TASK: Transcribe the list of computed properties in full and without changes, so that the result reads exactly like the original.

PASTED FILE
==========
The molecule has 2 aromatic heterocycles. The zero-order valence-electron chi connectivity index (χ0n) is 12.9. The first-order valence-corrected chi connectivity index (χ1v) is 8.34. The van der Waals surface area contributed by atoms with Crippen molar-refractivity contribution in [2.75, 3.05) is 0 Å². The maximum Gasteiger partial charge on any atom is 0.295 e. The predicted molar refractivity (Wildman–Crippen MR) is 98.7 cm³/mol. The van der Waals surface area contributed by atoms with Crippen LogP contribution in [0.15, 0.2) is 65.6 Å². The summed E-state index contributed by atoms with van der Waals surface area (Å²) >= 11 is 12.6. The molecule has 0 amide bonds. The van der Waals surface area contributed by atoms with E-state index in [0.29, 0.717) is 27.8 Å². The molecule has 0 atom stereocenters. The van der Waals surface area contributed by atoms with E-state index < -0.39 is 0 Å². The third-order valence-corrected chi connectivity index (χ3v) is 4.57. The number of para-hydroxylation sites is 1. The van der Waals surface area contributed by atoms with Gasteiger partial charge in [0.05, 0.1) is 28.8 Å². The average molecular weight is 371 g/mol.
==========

The molecule has 2 aromatic heterocycles. The zero-order valence-electron chi connectivity index (χ0n) is 12.9. The first-order valence-corrected chi connectivity index (χ1v) is 8.34. The van der Waals surface area contributed by atoms with Crippen molar-refractivity contribution in [2.75, 3.05) is 0 Å². The maximum Gasteiger partial charge on any atom is 0.295 e. The predicted molar refractivity (Wildman–Crippen MR) is 98.7 cm³/mol. The van der Waals surface area contributed by atoms with Crippen LogP contribution in [0.15, 0.2) is 65.6 Å². The summed E-state index contributed by atoms with van der Waals surface area (Å²) >= 11 is 12.6. The molecule has 0 amide bonds. The van der Waals surface area contributed by atoms with E-state index in [0.29, 0.717) is 27.8 Å². The molecule has 0 atom stereocenters. The van der Waals surface area contributed by atoms with E-state index < -0.39 is 0 Å². The third-order valence-corrected chi connectivity index (χ3v) is 4.57. The number of para-hydroxylation sites is 1. The van der Waals surface area contributed by atoms with Gasteiger partial charge in [0.05, 0.1) is 28.8 Å². The average molecular weight is 371 g/mol.